Frustrated, I decided to just wait it out. But I went on Instagram to see if others were having similar issues and if like me, they too were locked out of their accounts.

What I saw stunned me. 

Hundreds ( if not thousands) of mostly-female customers have taken to Nasty Gal’s social media accounts to ask where the F their orders are, why they can’t get into their accounts, and when they would actually get access to their accounts.

Others claim to have been double charged, or charged the full price of their items that were supposed to be 70 percent off. And some claim to have had their cards associated with their Nasty Gal accounts charged out of the middle of nowhere, while others have had their orders canceled, with no notice whatsoever.

 

 

Two vendors have commented on the many photos Nasty Gal keeps posting to seemingly bury the plethora of comments from pissed off customers. @theraggedpriest says on the above photo from NG’s Instagram ‘ How’s about paying us some of the $52,000 you owe? Or at least an email? You got us? I doubt it.’

Nasty Gal’s twitter account was also bombarded by frustrations from customers who placed an order last month and haven’t received it, or have been locked out of their accounts or double charged.

One customer had whoever runs the NG twitter account basically go off on her. She took a screenshot of the convo in case Nasty Gal deleted it, which they did.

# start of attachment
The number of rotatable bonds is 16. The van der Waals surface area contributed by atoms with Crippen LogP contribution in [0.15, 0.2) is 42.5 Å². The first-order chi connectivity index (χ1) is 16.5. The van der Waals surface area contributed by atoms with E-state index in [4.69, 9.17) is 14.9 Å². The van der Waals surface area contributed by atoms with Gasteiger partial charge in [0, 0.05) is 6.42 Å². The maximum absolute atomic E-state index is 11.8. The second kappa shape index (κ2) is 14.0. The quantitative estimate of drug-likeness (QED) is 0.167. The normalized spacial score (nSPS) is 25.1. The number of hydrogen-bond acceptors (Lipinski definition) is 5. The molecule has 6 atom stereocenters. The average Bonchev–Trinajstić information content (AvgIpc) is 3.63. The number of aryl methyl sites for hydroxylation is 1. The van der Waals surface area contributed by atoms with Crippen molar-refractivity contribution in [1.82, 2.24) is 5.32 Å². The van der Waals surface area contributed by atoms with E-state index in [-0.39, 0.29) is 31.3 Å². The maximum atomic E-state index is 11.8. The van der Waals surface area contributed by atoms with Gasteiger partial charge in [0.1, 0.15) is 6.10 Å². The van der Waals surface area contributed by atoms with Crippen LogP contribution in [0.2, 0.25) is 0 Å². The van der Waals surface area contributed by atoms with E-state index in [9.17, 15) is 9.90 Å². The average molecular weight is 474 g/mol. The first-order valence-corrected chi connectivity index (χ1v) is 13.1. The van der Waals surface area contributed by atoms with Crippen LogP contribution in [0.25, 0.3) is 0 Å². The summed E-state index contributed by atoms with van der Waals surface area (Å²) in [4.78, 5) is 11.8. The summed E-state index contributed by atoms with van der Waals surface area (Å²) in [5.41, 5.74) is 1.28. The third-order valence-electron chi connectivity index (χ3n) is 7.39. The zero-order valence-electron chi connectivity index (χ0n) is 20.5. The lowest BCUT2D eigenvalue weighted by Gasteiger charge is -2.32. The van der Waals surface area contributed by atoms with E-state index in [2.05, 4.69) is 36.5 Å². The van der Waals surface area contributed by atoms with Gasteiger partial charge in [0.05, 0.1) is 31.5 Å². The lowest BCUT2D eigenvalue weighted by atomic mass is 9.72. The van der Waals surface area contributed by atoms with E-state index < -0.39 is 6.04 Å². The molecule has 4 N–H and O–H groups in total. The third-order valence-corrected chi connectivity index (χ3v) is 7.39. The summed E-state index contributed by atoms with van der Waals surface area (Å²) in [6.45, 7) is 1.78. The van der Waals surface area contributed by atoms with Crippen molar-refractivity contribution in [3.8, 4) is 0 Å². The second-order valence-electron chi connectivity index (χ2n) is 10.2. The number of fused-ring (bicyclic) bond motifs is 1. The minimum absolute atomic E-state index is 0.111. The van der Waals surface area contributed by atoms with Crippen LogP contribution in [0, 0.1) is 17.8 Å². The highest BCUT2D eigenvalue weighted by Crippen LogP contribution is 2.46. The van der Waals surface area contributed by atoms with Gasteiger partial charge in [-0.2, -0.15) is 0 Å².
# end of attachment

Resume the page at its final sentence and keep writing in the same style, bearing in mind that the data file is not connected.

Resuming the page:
Thankfully, media outlets have begun covering the PR meltdown that’s unfolding. Cosmo quoted me in an article ( under my @holisticfamilies username) as did Brit+Co, and both highlighted the possible fraud that’s going down. Racked, Refinery29, and Seventeen magazine have also covered the issues.

At the time of writing this, I still cannot log into my account and have no idea if the final order ever shipped. I did receive one of the other items purchased, although it doesn’t fit me well, and according to Nasty Gal, I cannot return it because I ordered it from the previous owners of the brand.

But my experience is nothing compared to what hundreds of other customers are claiming on Nasty Gal’s social media, from their Fanpage to their Instagram account.

Who Is To Blame?

Is this the fault of previous owners or Boohoo?

In reality, they both have a responsibility to make sure that customer orders are fulfilled, and that any account issues get fixed asap. Boohoo has done a horrific job from a customer service point of view.

 

I reached out to Sophia on Twitter and asked her ( in as polite a way as I could muster) if she knew who was responsible for the myriad of issues her former customer are facing.

 

She kindly replied and said ‘ I wish I knew. I left in November, I’m so sorry.’

I appreciate her replying and as I’ve mentioned in this article, wish her the best, but it seems like no one associated with both the current and former Nasty Gal brand wants to take responsibility.

Boohoo has the job of finding out who is responsible, and holding them accountable for both their customers and because Boohoo will ultimately lose money and have their brand get severely tarnished by the huge PR flap that’s unfolding.

Boohoo borrowed 12 million pounds to purchase the Nasty Gal brand and customer base ( list), and yet they won’t do what it takes to make sure that customers get what they paid for.